You must have the intent to commit a theft or felony before or while you enter someone else’s dwelling. If your intent was to “snoop around”, then you may have a plausible defense to a burglary charge. However, you could be convicted of the crime of trespassing on private property. A skilled criminal defense attorney may be able to get your charges reduced or dismissed altogether.

Breaking and Entering Defense Attorneys in Montecito

Don’t wait to contact Sanford Horowitz to ensure that your legal rights are protected.

Continue Reading Read Less

Fighting a Breaking and Entering Charge

A skilled criminal defense attorney may be able to raise several legal defenses to PC 459. Some of these defenses might include:


You have an alibi to show that you are not the person that the prosecution claims committed the burglary.


If the owner of the premises consented to the defendant’s presence on the property, it might serve as a defense.


Similarly, if a person grants authority to the defendant, it might serve as a defense against criminal charges. On the other hand, the liability may shift to a different party such as a security guard or front desk operator.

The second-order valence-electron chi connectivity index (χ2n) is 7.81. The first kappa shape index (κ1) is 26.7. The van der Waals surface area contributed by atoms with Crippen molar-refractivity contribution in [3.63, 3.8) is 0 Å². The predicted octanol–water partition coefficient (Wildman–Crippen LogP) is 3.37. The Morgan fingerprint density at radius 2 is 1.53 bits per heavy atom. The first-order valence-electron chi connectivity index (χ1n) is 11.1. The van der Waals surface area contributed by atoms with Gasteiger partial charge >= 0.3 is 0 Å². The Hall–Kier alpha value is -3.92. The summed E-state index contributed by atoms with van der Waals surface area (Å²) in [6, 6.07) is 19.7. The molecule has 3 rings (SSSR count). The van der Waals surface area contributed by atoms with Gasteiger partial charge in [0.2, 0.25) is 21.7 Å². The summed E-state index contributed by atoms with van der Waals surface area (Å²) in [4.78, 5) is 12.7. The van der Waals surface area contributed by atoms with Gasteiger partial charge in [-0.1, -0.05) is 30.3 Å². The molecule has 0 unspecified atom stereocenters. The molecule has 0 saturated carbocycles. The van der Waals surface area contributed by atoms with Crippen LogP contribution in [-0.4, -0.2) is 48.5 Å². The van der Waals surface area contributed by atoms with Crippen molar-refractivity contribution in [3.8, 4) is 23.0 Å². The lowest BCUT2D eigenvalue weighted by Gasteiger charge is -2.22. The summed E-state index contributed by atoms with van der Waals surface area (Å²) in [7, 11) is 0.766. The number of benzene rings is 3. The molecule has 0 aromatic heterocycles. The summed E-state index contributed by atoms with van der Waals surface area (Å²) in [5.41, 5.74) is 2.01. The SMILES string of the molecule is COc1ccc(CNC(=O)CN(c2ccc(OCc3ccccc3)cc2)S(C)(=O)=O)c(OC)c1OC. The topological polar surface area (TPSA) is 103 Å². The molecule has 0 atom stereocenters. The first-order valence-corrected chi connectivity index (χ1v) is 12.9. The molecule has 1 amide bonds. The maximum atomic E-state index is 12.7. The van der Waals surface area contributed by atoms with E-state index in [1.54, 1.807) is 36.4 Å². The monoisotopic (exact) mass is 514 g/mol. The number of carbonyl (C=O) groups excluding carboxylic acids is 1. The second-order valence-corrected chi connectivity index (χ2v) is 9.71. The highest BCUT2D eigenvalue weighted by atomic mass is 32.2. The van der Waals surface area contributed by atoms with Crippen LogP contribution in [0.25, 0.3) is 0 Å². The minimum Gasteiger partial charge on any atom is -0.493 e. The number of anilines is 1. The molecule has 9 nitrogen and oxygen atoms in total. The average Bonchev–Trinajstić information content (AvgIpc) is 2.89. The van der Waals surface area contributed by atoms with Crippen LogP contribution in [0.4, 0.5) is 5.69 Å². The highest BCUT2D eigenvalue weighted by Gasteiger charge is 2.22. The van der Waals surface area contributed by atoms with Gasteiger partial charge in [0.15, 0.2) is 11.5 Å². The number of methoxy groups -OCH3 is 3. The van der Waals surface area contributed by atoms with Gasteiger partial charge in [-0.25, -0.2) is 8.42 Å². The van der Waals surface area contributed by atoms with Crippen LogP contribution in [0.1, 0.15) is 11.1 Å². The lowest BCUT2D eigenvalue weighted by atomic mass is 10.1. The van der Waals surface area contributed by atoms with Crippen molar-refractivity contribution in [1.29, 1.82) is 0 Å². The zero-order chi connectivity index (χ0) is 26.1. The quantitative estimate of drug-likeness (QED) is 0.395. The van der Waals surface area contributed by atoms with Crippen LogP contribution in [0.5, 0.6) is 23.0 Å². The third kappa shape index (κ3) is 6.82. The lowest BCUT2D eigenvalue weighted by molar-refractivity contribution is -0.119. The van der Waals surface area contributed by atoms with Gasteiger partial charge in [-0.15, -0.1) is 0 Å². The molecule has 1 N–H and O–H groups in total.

If you are facing a charge of felony breaking and entering, Santa Barbara County defense attorney Sanford Horowitz Criminal Defense, P.C. knows the law and the best strategies for your defense. We have extensive experience representing clients throughout the Santa Maria area and want to help you understand the charges you are facing as well as what your rights are under the law. 

If you’d like to schedule a consultation about your case, call (805) 749-5670 or fill out this contact form.

Continue Reading Read Less

The Right Firm Makes a Difference

Why Clients Choose Us
  • Aggressive & Compassionate Representation
    You are our number one priority in and out of the courtroom.
  • Former Prosecutor on Your Team

    Work with an experienced former prosecutor who knows both sides.

  • Providing Service in Spanish
    Criminal defense provided by a Spanish-speaking team.
  • Offering 100% Free Consults
    Talk through all of your legal options during a free consultation.

What Clients Are Saying

  • A former prosecutor, Sandy is a skilled litigator who understands both sides of the criminal justice system, which is a tremendous asset. While we hope never to be in a similar situation again, we can recommend Sandy without hesitation.
    - Ann S.
  • A great relief and reassurance to anyone potentially facing criminal charges.
    - S.A.
  • To say that Horowitz is a great lawyer is an understatement. I would highly recommend him to anyone dealing with a legal issue.
    - Haley S.
  • In addition to being highly intelligent and professional, he is incredibly empathetic and kind, which helps when dealing with life’s unpleasant situations.
    - Eli S.